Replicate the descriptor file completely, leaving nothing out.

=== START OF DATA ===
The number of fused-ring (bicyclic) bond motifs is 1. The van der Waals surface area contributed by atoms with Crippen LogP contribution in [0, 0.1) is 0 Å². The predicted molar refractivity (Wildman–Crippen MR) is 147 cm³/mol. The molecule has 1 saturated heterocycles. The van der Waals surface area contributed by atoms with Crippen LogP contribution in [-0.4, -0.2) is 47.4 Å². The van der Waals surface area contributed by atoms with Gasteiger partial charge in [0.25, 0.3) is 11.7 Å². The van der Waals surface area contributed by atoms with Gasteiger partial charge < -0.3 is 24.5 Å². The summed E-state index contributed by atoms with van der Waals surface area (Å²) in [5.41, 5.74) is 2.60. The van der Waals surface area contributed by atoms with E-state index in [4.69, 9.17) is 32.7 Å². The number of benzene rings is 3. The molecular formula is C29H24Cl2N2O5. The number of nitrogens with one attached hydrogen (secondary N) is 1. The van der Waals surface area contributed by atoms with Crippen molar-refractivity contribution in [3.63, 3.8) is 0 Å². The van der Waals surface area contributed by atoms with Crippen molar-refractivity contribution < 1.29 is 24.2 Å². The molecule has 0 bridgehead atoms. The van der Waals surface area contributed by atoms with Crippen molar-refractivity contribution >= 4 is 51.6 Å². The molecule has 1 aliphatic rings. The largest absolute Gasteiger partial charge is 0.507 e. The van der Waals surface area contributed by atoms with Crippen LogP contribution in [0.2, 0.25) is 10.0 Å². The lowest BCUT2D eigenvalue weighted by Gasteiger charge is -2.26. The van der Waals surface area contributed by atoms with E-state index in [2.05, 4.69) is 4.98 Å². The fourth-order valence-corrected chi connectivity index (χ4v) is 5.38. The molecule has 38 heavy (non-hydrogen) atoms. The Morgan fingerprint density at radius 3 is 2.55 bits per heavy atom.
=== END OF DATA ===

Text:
The number of fused-ring (bicyclic) bond motifs is 1. The van der Waals surface area contributed by atoms with Crippen LogP contribution in [0, 0.1) is 0 Å². The predicted molar refractivity (Wildman–Crippen MR) is 147 cm³/mol. The molecule has 1 saturated heterocycles. The van der Waals surface area contributed by atoms with Crippen LogP contribution in [-0.4, -0.2) is 47.4 Å². The van der Waals surface area contributed by atoms with Gasteiger partial charge in [0.25, 0.3) is 11.7 Å². The van der Waals surface area contributed by atoms with Gasteiger partial charge < -0.3 is 24.5 Å². The summed E-state index contributed by atoms with van der Waals surface area (Å²) in [5.41, 5.74) is 2.60. The van der Waals surface area contributed by atoms with E-state index in [4.69, 9.17) is 32.7 Å². The number of benzene rings is 3. The molecular formula is C29H24Cl2N2O5. The number of nitrogens with one attached hydrogen (secondary N) is 1. The van der Waals surface area contributed by atoms with Crippen molar-refractivity contribution in [3.63, 3.8) is 0 Å². The van der Waals surface area contributed by atoms with Crippen molar-refractivity contribution < 1.29 is 24.2 Å². The molecule has 0 bridgehead atoms. The van der Waals surface area contributed by atoms with Crippen molar-refractivity contribution >= 4 is 51.6 Å². The molecule has 1 aliphatic rings. The largest absolute Gasteiger partial charge is 0.507 e. The van der Waals surface area contributed by atoms with Crippen LogP contribution in [0.2, 0.25) is 10.0 Å². The lowest BCUT2D eigenvalue weighted by Gasteiger charge is -2.26. The van der Waals surface area contributed by atoms with E-state index in [2.05, 4.69) is 4.98 Å². The fourth-order valence-corrected chi connectivity index (χ4v) is 5.38. The molecule has 38 heavy (non-hydrogen) atoms. The Morgan fingerprint density at radius 3 is 2.55 bits per heavy atom.